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Crisis of Leadership, Thirty Years in the Making: Sexual Violence in the Canadian Military

08 Dec 2021
By Charlotte Duval-Lantoine
Members of the Canadian contingent participate in a 5 kms walk at dawn to exercise and acclimate to the Malian hot weather at Camp Castor in Gao. Source: Marco Dormino

The crisis of sexual misconduct in the Canadian military has been growing since the 1990s. Leaders must understand their cultural responsibilities towards the profession if they want to succeed in this attempt at culture change.

The Canadian military has been weathering one of its most significant crises in thirty years. Deemed existential by Chief of the Defence Staff General Wayne Eyre, this crisis erupted in late February 2021, when the media uncovered serious accusations of sexual improprieties levied against the senior leadership of the Canadian Armed Forces (CAF). In response, Minister of National Defence Harjit Sajjan appointed former Supreme Court Justice Louise Arbour to conduct a review and created a new position at the lieutenant general level to spearhead the culture change needed to properly address the scourge that is sexual violence in the ranks.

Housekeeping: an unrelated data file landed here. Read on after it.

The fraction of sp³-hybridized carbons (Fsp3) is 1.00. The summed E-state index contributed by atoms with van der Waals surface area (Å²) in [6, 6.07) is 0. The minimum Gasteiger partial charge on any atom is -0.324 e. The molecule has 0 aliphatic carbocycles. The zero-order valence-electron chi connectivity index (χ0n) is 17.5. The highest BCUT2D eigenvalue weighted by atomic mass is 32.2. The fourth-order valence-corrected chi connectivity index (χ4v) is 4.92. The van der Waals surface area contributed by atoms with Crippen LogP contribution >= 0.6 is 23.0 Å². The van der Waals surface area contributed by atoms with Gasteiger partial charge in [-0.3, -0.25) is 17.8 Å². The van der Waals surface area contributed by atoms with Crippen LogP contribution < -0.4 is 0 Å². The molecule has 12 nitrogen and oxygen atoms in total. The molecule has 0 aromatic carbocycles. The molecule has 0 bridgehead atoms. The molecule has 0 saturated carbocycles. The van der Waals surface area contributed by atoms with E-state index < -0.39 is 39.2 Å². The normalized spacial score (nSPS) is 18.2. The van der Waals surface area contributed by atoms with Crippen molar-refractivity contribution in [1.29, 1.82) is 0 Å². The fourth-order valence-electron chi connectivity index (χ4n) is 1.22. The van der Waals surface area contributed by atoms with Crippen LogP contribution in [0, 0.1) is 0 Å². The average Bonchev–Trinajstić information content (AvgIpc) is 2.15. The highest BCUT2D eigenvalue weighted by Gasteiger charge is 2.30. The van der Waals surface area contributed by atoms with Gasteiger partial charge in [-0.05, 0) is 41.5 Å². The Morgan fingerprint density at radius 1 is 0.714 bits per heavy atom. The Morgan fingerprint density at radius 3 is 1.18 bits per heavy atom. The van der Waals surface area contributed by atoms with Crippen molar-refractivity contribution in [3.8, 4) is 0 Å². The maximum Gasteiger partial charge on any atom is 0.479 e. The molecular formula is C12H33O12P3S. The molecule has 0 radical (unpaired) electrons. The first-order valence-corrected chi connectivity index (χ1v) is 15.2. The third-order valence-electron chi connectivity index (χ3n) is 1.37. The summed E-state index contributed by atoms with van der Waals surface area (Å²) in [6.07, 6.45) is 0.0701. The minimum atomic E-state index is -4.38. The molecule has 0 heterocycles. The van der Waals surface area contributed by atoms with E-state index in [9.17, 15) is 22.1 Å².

This year’s crisis is not new. Six years ago, a similar series of scandals hit the military and led to Operation HONOUR, a campaign plan to “eradicate sexual misconduct” in the military. Operation HONOUR was the military’s response to former Supreme Court Justice Marie Deschampsreport, which identified an overly sexualised culture in the Canadian military that was “antagonistic” to women and members of the LGBTQ+ community. She recommended a “comprehensive culture change.” The recent wave of scandals have showed that this change did not occur.

While military leaders accepted Deschamps’ recommendations “in principle,” six years later, they have yet to implement them. The Canadian Armed Forces’ inability to pursue change is not new. In 1998, the magazine Maclean’s published a series of media reports exposing sexual violence in the Canadian military. The chief of the defence staff at the time, General Maurice Baril, responded to the situation by saying, “those who cannot change are in the wrong uniform, and in the wrong profession.” And yet, twenty-three years after the first series of reports exposing sexual misconduct in the Canadian military, implementing a culture change remains an objective rather than a realised outcome.

At the heart of the issue is leaders struggling with the cultural obligations of leadership. As the stewards of the profession of arms, the responsibilities of service members and their leaders go beyond giving and following orders. Being a member of the profession of arms involves ensuring the well-being of subordinates, and “the integrity and reputation of the military profession.” Repeated scandals since at least the 1990s have continuously brought the integrity and the reputation of the profession  into question.